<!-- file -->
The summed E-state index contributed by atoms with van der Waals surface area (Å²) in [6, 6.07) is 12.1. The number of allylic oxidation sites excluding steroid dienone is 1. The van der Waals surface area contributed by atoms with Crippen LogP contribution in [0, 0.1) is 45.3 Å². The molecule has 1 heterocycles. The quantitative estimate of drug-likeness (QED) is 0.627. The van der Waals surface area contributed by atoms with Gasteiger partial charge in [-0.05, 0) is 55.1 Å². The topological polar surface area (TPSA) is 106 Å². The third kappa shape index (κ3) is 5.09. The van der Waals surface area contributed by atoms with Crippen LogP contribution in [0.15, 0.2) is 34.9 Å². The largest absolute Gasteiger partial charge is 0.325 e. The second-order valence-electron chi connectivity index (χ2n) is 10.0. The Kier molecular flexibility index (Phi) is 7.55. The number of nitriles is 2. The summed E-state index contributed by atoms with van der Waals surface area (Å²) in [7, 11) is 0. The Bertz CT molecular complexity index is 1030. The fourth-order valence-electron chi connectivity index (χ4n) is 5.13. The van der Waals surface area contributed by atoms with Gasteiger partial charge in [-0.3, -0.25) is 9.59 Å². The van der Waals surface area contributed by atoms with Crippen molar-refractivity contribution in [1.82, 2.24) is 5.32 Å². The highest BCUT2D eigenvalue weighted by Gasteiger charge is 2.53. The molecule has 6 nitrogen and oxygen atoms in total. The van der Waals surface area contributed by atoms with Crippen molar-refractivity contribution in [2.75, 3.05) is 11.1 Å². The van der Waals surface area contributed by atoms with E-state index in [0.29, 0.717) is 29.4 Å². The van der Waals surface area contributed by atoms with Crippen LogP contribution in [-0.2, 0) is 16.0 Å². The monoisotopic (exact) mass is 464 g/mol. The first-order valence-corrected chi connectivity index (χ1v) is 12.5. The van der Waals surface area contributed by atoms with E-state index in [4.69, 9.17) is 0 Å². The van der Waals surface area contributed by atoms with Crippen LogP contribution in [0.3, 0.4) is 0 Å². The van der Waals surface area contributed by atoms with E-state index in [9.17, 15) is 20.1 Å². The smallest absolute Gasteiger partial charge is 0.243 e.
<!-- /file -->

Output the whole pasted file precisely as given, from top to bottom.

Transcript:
The summed E-state index contributed by atoms with van der Waals surface area (Å²) in [6, 6.07) is 12.1. The number of allylic oxidation sites excluding steroid dienone is 1. The van der Waals surface area contributed by atoms with Crippen LogP contribution in [0, 0.1) is 45.3 Å². The molecule has 1 heterocycles. The quantitative estimate of drug-likeness (QED) is 0.627. The van der Waals surface area contributed by atoms with Gasteiger partial charge in [-0.05, 0) is 55.1 Å². The topological polar surface area (TPSA) is 106 Å². The third kappa shape index (κ3) is 5.09. The van der Waals surface area contributed by atoms with Crippen LogP contribution in [0.15, 0.2) is 34.9 Å². The largest absolute Gasteiger partial charge is 0.325 e. The second-order valence-electron chi connectivity index (χ2n) is 10.0. The Kier molecular flexibility index (Phi) is 7.55. The number of nitriles is 2. The summed E-state index contributed by atoms with van der Waals surface area (Å²) in [7, 11) is 0. The Bertz CT molecular complexity index is 1030. The fourth-order valence-electron chi connectivity index (χ4n) is 5.13. The van der Waals surface area contributed by atoms with Gasteiger partial charge in [-0.3, -0.25) is 9.59 Å². The van der Waals surface area contributed by atoms with Crippen molar-refractivity contribution in [1.82, 2.24) is 5.32 Å². The highest BCUT2D eigenvalue weighted by Gasteiger charge is 2.53. The molecule has 6 nitrogen and oxygen atoms in total. The van der Waals surface area contributed by atoms with Crippen molar-refractivity contribution in [2.75, 3.05) is 11.1 Å². The van der Waals surface area contributed by atoms with E-state index in [0.29, 0.717) is 29.4 Å². The van der Waals surface area contributed by atoms with Crippen LogP contribution in [-0.2, 0) is 16.0 Å². The monoisotopic (exact) mass is 464 g/mol. The first-order valence-corrected chi connectivity index (χ1v) is 12.5. The van der Waals surface area contributed by atoms with E-state index in [4.69, 9.17) is 0 Å². The van der Waals surface area contributed by atoms with Crippen LogP contribution in [0.3, 0.4) is 0 Å². The van der Waals surface area contributed by atoms with E-state index in [9.17, 15) is 20.1 Å². The smallest absolute Gasteiger partial charge is 0.243 e.